I spent the afternoon on Monday doing some updates to the website, getting it ready for the changes to come; a new bio and a little portfolio reorganization to open the way for new work. I am struggling a little with the new paintings because, for me, it is not enough just to paint pretty pictures. They need to mean something – I need to feel something beyond the surface. Colours and form are not enough on their own. In order to do that, I need to develop a connection, let a place speak to me.
Oklahoma is beginning to speak. But in a language that I am not accustomed.
I am discovering a little bit more about what moves me to make art. It has been years since I have seen so many new things, new places and I am not finding I am drawn to the usual suspects. Here, the landscape is intense. It has me working outside of my comfort zone and I feel like a beginner all over again. It is allowing me to see where I have held myself back and allowed some people and their ideas of me to live rent free in my head, affecting my creative choices. I am still exploring, filtering and trying to understand.
Last week, I met Gordon Yellowman, an artist preserving and continuing the tradition of Ledger Art. It was developed by imprisoned Cheyenne over 100 years ago. A sense of urgency compelled these prisoners to record their stories in images on old ledgers their military captors gave them. Pictures of horses, people and the objects the Cheyenee considered important or of value were drawn over the numbers and sums. The result is a book of sorts, a palimpsest of two cultures, forever bound.
The following day, Celtic music filled the Oklahoma City Underground where I experienced a near private concert with the Flyin’ Fiddler, Wayne Cantwell, accompanied by Susan Pierce and Tim Hart on flute and guitar. I struggled to keep tears from my eyes between the joy of jigs and mournful tunes so beautifully rendered by these artists. Susan pulled out the bodhran and I was instantly transported to a land full of ancient memories – and of the East Coast home of my heart.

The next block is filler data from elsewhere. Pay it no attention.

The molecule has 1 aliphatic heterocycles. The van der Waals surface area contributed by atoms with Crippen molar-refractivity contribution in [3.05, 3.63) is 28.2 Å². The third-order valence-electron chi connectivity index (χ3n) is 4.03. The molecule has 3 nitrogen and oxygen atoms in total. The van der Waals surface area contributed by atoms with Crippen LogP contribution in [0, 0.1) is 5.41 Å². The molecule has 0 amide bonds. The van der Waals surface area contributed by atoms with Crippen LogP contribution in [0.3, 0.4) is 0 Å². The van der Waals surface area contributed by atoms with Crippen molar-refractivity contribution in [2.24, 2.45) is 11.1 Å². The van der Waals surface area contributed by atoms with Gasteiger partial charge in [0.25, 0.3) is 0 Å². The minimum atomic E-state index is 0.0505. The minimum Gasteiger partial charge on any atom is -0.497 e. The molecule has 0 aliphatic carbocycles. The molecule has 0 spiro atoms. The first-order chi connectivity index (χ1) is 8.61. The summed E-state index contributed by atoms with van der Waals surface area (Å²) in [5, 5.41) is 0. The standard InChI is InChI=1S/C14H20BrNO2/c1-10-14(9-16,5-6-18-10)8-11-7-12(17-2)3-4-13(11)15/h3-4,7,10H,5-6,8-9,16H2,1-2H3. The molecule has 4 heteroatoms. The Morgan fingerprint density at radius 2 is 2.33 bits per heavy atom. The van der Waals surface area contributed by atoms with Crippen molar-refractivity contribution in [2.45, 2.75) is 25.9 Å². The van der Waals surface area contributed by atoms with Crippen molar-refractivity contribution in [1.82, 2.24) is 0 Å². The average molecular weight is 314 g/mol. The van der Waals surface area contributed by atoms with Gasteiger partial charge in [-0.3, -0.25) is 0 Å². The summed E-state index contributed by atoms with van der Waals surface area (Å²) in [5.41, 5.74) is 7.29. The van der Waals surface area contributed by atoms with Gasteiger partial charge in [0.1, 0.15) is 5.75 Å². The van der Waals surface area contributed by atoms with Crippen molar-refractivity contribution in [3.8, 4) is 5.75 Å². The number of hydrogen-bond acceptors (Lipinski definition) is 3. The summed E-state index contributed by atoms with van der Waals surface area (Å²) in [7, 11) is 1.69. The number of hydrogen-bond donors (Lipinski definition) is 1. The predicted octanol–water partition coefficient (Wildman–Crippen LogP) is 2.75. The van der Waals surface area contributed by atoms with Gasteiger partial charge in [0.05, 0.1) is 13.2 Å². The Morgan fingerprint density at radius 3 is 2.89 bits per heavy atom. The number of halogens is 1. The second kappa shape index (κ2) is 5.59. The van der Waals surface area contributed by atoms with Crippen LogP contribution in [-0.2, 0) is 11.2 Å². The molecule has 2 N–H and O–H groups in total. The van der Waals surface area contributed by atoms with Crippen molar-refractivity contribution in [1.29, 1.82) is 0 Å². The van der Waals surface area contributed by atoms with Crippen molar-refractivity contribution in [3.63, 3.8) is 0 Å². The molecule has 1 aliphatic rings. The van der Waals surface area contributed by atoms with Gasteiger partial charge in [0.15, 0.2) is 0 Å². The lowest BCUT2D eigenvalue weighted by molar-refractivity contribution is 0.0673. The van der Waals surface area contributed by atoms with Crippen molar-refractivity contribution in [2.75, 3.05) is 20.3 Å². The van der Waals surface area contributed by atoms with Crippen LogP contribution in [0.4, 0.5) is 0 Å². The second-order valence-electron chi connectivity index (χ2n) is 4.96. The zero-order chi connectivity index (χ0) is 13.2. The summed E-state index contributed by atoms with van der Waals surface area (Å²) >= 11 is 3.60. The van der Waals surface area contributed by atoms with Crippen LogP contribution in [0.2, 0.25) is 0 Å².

On Tuesday, I listened to Albert Gray Eagle play his wood and ceramic flutes. The sounds from these hand made instruments filled every corner of the Oklahoma City Museum lobby. The room’s rectangle of plaster and tile dissolved, replaced with a colourful canyon where each note echoed softly off sandstone walls deepening the sound. Albert’s struggles are in each of the instruments he makes. A serious accident left him unable to make traditional wood flutes and his solution was a creative one made of red earth. With these he wins the hearts of the children he plays for and teaches.
The journey of the artist is far from straightforward. It is a constant challenge to stay connected to that soul voice, Guth an Anam (Irish for ‘voice of the soul’). This landscape, both cultural and geographic, inspires in me something more primal. I am drawn to things that I buried or lost or perhaps exist only in the ancestral memory of my DNA.
I am stuck in my works in progress, fearing to go forward. I am still learning so much and finding things I need to embrace. I am hoping the coming hours will bring with them that push to pause long enough to create a piece of this new world to share with all of you.